• 28.  Phase I - Feasibility Research - SBIR – 6 months – up to $150,00 - STTR – 12 months – up to $150,000  Phase II – Concept Development - SBIR/STTR – 24 months up to $1,000,000  Phase III – Commercial Application Private Funding Small Business Innovation Research
  • 29.  DOD Defense  HHS Health  NASA Space  DOE Energy  NSF Science  DHS Homeland Security  USDA Agriculture  DOC Commerce  EPA Environment  DOT Transportation  DoED Education TOTAL ~ $2.3B
  • 30. Attributes of angel investmentAttributes of angel investment • Private investmentPrivate investment • Accredited investorsAccredited investors • Stage of investment – generally earlyStage of investment – generally early • Investment rangeInvestment range ~~ $25k - $1.5m$25k - $1.5m • Typical range - $250 - $500kTypical range - $250 - $500k • Average investment - $400kAverage investment - $400k
  • 31. $ $$$ Pension Funds University Endowments Insurance Companies Banks VC Fund Yrs 1-5 Yrs 4-10 12 – 25 co’s Information Source: Coastal Enterprises Inc. (CEI)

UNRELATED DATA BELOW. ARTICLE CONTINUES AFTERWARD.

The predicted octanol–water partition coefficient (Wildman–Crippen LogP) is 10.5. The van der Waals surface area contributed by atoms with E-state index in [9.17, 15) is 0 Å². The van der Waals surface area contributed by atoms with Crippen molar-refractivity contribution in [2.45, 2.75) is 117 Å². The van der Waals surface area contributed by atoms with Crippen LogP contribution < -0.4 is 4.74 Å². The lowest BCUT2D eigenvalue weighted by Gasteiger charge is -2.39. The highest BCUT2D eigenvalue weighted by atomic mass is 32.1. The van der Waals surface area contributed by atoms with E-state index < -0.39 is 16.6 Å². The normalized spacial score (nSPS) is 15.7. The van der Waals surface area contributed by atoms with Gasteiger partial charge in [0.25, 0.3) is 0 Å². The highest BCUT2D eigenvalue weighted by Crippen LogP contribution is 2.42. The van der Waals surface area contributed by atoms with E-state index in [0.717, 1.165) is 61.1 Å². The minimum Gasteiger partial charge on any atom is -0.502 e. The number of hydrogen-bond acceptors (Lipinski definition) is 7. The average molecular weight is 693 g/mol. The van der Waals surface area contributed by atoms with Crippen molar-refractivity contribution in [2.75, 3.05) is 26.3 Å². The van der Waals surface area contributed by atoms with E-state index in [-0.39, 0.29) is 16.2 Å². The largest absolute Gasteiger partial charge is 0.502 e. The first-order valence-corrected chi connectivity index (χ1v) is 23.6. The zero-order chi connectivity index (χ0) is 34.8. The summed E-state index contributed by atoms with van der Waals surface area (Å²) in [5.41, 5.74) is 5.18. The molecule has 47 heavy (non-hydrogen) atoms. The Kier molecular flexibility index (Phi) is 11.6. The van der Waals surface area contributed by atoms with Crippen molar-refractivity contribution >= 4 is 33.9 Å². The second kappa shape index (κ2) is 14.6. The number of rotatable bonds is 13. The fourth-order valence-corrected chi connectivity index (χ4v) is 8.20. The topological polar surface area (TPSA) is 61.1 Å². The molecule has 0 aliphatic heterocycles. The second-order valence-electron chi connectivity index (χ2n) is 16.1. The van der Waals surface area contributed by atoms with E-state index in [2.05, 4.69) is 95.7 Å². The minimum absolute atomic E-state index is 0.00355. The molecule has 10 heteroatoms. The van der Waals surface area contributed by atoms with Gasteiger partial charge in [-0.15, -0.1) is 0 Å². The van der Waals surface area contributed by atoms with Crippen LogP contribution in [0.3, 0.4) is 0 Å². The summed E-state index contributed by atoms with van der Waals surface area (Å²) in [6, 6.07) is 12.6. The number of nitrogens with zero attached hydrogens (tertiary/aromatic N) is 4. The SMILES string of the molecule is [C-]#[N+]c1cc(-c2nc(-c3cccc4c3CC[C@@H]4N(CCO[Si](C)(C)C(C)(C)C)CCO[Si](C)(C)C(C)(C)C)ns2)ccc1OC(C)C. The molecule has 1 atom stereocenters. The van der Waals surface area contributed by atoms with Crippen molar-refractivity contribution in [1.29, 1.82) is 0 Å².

• 32. VC pricing/evaluation must accommodate expectations of portfolio loss 1/3 = 100% loss 1/3 = Return of cap 1/3 = Profit 12-25 Investments Information Source: Coastal Enterprises Inc. (CEI)
  • 33. Stage risk overlays weighted business riskStage risk overlays weighted business risk • Early stageEarly stage: Pre-revenue; early revenue with losses: Pre-revenue; early revenue with losses • Development stageDevelopment stage: Established revenue with losses: Established revenue with losses • Later stageLater stage: Established revenue with profits: Established revenue with profits Stage Risk Return multiple Early Development Later Highest Medium Lowest 7 + X 4 – 7X 2.5 – 4X Information Source: Coastal Enterprises Inc. (CEI)
  • 34. Qualify (1 day) Diligence (8-24 wks) Close (2-4 wks) Partner Exit (4-7 yrs) •Sector •Story •Management •Margins •Growth Potential •Exit options •Management •Market •Competition •Technology/ Barrier to entry •Strategy/ plan •Terms •Legal/ Accounting •Investment •Active Partnership •Board of Directors •Sale/ merger or IPO Information Source: Coastal Enterprises Inc. (CEI)
  • 35. Basic Research Product Business Idea Team Financing Strategy Market Intellectual PropertyOther
  • 36. Stage of Firm 1|Seed 2|Startup 3|Early Stage 4|Expansion 5|Later Stage 6|Exit Stage Private Equity & Buyout Funds/Mezzanine Financing Angel Investors Personal Sources Source of Financing SBIR / STTR Resources Community Development Venture Funds Venture Capital Funds Strategic / Corporate Venture Capital Investment Banking / IPOs Information Source: NorthStar Economics, Inc Guide to Growth and Venture Capital|Wisconsin